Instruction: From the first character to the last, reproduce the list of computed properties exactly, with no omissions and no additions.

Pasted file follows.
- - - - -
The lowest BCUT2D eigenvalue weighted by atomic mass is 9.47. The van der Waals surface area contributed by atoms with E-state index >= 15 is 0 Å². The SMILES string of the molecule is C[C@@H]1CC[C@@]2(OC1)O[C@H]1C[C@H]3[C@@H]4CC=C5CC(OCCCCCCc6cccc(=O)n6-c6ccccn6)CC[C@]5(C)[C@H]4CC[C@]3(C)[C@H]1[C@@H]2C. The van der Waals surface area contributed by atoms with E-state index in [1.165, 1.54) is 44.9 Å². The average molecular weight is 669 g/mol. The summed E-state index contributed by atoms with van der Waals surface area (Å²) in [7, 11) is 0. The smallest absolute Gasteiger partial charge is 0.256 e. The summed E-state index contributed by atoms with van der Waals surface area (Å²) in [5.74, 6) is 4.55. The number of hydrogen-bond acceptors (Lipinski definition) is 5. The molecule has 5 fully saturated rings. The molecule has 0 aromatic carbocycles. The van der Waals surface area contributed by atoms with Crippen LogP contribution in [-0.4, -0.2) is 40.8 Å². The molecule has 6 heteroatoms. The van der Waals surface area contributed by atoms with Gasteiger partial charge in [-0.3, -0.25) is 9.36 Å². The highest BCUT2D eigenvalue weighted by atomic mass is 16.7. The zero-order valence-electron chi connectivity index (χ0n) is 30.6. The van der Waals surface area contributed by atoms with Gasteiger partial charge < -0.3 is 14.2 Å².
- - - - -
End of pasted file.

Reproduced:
The lowest BCUT2D eigenvalue weighted by atomic mass is 9.47. The van der Waals surface area contributed by atoms with E-state index >= 15 is 0 Å². The SMILES string of the molecule is C[C@@H]1CC[C@@]2(OC1)O[C@H]1C[C@H]3[C@@H]4CC=C5CC(OCCCCCCc6cccc(=O)n6-c6ccccn6)CC[C@]5(C)[C@H]4CC[C@]3(C)[C@H]1[C@@H]2C. The van der Waals surface area contributed by atoms with E-state index in [1.165, 1.54) is 44.9 Å². The average molecular weight is 669 g/mol. The summed E-state index contributed by atoms with van der Waals surface area (Å²) in [7, 11) is 0. The smallest absolute Gasteiger partial charge is 0.256 e. The summed E-state index contributed by atoms with van der Waals surface area (Å²) in [5.74, 6) is 4.55. The number of hydrogen-bond acceptors (Lipinski definition) is 5. The molecule has 5 fully saturated rings. The molecule has 0 aromatic carbocycles. The van der Waals surface area contributed by atoms with Crippen LogP contribution in [-0.4, -0.2) is 40.8 Å². The molecule has 6 heteroatoms. The van der Waals surface area contributed by atoms with Gasteiger partial charge in [-0.3, -0.25) is 9.36 Å². The highest BCUT2D eigenvalue weighted by atomic mass is 16.7. The zero-order valence-electron chi connectivity index (χ0n) is 30.6. The van der Waals surface area contributed by atoms with Gasteiger partial charge < -0.3 is 14.2 Å².